Patient Specific Biomechanics Are Clinically Significant In Accurate Computer Aided Surgical Image Guidance

01/29/2020 ∙ by Michael Barrow, et al. ∙ University of California, San Diego 20

Augmented Reality is used in Image Guided surgery (AR IG) to fuse surgical landmarks from preoperative images into a video overlay. Physical simulation is essential to maintaining accurate position of the landmarks as surgery progresses and ensuring patient safety by avoiding accidental damage to vessels etc. In liver procedures, AR IG simulation accuracy is hampered by an inability to model stiffness variations unique to the patients disease. We introduce a novel method to account for patient specific stiffness variation based on Magnetic Resonance Elastography (MRE) data. To the best of our knowledge we are the first to demonstrate the use of in-vivo biomechanical data for AR IG landmark placement. In this early work, a comparative evaluation of our MRE data driven simulation and the traditional method shows clinically significant differences in accuracy during landmark placement and motivates further animal model trials.

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I Introduction

Primary liver cancer has the fastest growth of incidence and the second highest mortality of all cancers in the United States [siegel2019cancer]

. It is estimated that over one million people will die from liver cancer in 2030

[whoprojections]. A partial hepatectomy is a common treatment to remove cancerous primary and metastatic lesions where the diseased parts of the liver are excised. A crucial part of the operation is understanding where the tumors, vessels, and other important structures/landmarks are located. To aid in this, the patient typically undergoes preoperative cross-sectional imaging (e.g., CT/MRI scans). Surgeons use these images to determine resectability based upon the location of important structures (e.g., portal pedicles and hepatic veins), analyze tumor margins, accurately compute future liver remnant volumes, and generally aid in surgical planning and navigation. However, it can be challenging to register preoperative cross-sectional images to the surface of the liver at the time of operation since surgical actions cause significant and sometimes permanent liver deformations that lead to mismatches with cross-sectional images [heizmann2010assessment]. Furthermore, the liver can be mobilized further distorting anatomic relationships and liver shape. Mentally integrating preoperative data into the operative field is time consuming and error prone  [hansen2010illustrative]. This can make it difficult to accurately localize smaller tumors intra-operatively, which can affect surgical decision making and adequate resection of primary and metastatic liver tumors.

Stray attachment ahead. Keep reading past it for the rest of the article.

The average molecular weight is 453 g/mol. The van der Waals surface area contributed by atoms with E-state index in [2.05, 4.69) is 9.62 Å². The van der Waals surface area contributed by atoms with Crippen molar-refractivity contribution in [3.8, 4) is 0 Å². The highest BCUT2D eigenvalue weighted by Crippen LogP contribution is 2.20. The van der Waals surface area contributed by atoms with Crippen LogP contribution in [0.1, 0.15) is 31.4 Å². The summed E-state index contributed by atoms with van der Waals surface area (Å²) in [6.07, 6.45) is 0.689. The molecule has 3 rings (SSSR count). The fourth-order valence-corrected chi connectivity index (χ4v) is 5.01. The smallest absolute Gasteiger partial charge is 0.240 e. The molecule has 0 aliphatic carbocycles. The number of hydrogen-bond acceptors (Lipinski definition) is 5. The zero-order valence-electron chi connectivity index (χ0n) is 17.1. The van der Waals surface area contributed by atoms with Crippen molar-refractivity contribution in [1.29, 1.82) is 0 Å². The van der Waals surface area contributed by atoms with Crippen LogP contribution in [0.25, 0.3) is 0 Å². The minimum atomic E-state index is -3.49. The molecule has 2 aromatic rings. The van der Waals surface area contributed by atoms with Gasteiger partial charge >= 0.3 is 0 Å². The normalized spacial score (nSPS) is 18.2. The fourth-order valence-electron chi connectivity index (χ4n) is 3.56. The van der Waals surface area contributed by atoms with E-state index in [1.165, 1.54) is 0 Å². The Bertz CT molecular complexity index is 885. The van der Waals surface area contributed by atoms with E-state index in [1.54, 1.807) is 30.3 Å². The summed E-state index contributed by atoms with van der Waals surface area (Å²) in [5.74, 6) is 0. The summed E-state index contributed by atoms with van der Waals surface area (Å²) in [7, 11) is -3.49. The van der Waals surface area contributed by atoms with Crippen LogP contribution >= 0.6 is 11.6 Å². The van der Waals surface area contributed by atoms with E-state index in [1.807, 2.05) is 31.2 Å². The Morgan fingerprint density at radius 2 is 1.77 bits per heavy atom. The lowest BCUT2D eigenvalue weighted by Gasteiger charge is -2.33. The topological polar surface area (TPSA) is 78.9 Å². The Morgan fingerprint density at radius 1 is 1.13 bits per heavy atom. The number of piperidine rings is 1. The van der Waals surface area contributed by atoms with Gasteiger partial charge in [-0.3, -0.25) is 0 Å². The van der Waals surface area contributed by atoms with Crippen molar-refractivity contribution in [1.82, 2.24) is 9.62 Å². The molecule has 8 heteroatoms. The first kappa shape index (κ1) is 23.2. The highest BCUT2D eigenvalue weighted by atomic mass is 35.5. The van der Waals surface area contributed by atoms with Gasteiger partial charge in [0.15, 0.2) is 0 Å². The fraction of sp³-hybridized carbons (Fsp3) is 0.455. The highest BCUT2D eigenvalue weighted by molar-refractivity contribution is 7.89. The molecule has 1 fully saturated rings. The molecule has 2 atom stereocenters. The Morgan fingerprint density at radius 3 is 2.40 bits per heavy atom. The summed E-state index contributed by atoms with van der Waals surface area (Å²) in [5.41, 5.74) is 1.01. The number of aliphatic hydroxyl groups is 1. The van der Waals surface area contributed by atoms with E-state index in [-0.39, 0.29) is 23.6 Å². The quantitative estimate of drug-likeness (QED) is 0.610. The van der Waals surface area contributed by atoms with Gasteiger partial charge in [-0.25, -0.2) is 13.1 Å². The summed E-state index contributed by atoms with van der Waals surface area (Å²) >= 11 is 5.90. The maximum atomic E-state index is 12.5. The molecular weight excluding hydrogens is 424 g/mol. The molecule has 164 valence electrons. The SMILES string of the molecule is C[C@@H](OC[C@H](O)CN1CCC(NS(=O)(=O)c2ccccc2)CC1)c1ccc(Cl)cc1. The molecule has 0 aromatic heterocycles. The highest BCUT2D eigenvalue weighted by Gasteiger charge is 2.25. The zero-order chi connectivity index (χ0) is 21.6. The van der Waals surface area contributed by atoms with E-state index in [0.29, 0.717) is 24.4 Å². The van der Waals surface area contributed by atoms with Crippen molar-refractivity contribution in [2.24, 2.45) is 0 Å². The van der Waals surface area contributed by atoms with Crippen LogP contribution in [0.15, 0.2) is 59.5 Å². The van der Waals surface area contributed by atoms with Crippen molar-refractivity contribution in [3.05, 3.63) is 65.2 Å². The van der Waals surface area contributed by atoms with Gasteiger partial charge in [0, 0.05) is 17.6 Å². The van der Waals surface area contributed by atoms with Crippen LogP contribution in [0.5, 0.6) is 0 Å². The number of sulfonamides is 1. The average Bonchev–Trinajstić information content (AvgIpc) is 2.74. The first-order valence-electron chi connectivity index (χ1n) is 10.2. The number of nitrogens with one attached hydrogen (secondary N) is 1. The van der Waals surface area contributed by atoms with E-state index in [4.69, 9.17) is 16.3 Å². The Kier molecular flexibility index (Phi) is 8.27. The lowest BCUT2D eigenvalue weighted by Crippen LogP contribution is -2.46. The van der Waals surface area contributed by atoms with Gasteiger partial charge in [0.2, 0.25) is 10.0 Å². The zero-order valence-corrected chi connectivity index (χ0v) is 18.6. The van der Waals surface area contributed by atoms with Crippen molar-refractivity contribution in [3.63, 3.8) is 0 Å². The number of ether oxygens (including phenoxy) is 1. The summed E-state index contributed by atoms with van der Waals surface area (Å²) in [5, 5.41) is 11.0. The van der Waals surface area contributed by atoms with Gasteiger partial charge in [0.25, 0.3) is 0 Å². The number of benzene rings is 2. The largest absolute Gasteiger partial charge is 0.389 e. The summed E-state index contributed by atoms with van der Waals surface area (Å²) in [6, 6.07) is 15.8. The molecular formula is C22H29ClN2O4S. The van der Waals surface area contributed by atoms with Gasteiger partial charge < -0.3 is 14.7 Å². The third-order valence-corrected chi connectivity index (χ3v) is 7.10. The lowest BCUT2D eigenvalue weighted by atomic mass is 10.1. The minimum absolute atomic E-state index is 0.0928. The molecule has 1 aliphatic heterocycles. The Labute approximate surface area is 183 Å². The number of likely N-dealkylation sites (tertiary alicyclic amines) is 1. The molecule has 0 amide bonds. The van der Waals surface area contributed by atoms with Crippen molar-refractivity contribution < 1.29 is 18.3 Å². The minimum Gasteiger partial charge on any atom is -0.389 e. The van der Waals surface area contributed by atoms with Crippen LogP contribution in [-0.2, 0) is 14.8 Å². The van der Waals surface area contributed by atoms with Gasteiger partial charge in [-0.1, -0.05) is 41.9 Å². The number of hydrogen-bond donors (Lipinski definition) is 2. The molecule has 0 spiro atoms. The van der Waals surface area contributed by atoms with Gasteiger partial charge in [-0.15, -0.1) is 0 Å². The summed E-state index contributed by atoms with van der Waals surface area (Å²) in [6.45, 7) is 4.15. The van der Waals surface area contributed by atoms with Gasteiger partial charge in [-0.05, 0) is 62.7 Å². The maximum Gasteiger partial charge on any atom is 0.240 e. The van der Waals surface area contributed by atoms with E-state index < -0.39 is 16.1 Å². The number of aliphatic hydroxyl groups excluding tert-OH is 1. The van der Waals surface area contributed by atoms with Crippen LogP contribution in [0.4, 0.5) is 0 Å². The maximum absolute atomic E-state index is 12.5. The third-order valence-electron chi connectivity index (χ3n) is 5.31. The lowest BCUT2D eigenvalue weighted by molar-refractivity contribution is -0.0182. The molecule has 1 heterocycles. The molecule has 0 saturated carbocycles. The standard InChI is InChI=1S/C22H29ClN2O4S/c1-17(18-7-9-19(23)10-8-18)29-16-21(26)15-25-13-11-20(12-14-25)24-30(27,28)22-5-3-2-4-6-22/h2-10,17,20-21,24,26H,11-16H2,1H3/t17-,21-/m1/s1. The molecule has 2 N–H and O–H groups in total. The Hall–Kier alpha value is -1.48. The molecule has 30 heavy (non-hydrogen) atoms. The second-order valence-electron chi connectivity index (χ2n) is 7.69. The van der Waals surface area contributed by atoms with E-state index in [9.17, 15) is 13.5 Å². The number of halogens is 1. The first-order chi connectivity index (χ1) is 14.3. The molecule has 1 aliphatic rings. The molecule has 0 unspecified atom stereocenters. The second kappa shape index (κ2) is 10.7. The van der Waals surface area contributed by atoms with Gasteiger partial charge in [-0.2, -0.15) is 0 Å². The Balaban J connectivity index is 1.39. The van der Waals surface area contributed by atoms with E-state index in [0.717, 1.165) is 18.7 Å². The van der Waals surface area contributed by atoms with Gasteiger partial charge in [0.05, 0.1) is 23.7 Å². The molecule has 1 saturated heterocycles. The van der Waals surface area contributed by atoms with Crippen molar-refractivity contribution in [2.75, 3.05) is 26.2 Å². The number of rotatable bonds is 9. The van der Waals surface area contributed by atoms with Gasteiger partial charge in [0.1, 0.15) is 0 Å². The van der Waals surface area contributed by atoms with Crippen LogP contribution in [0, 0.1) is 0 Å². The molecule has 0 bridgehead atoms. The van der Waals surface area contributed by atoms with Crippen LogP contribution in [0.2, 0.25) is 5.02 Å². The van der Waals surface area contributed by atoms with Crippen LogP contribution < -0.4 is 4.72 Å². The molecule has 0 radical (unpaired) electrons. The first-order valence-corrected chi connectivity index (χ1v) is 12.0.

Computer-assisted image guidance aids surgeons by enhancing surgical video feed with added guidance landmarks. In liver procedures, the goal is to assist the surgeon with error prone manual image mappings. Augmented Reality (AR) Image Guidance (IG) is a mapping method that fuses preoperative scans with intraoperative images to provide more detailed information about the surgical site. Typically AR IG merges the preoperative CT/MRI data directly into the surgeons view [bernhardt2017status]. Accurate real-time image guidance is a valuable surgical tool that leads to more precise surgical procedures. The state of the art in computer assisted image guidance for hepatic surgery does not use patient specific biomechanical models to position surgical landmarks in AR image guidance [plantefeve2016patient, haouchine2015impact, soler2008patient, soler2014real]. We propose a data driven approach that uses patient specific liver mechanics to estimate the landmark positions. Magnetic Resonance Elastography (MRE) provides an accurate method to measure tissue mechanical properties [xanthakos2014use, shi2014short, zhang2016short, yasar2016interplatform, hines2010repeatability, venkatesh2014magnetic]. Moreover, it is non-invasive, and it can be acquired in conjunction with MRI images which are commonly used in conventional image guided liver operations. We believe that we are the first to propose the use of these measurements for image guided hepatic surgery.

Our initial studies described in this manuscript indicate that modeling using MRE based physical simulation versus modeling with a constant value “atlas” (i.e., current state of the art) results in clinically significant differences in IG accuracy. Overall, while demonstrating the improvement in AR IG accuracy with our approach, we make the following three contributions:

Firstly; The need for patient specific biomechanics is demonstrated. We analyzed the MRE data from a cohort of 120 patient scans and found liver stiffness commonly assumed in AR IG is unrealistic.
Secondly; Clinically significant AR IG accuracy improvement is demonstrated. Using the MRI and MRE data of our cohort, we simulated liver retraction procedures. The simulations show that MRE based image guidance more accurately models the patient’s liver response to a surgical tool interaction when compared to conventional techniques.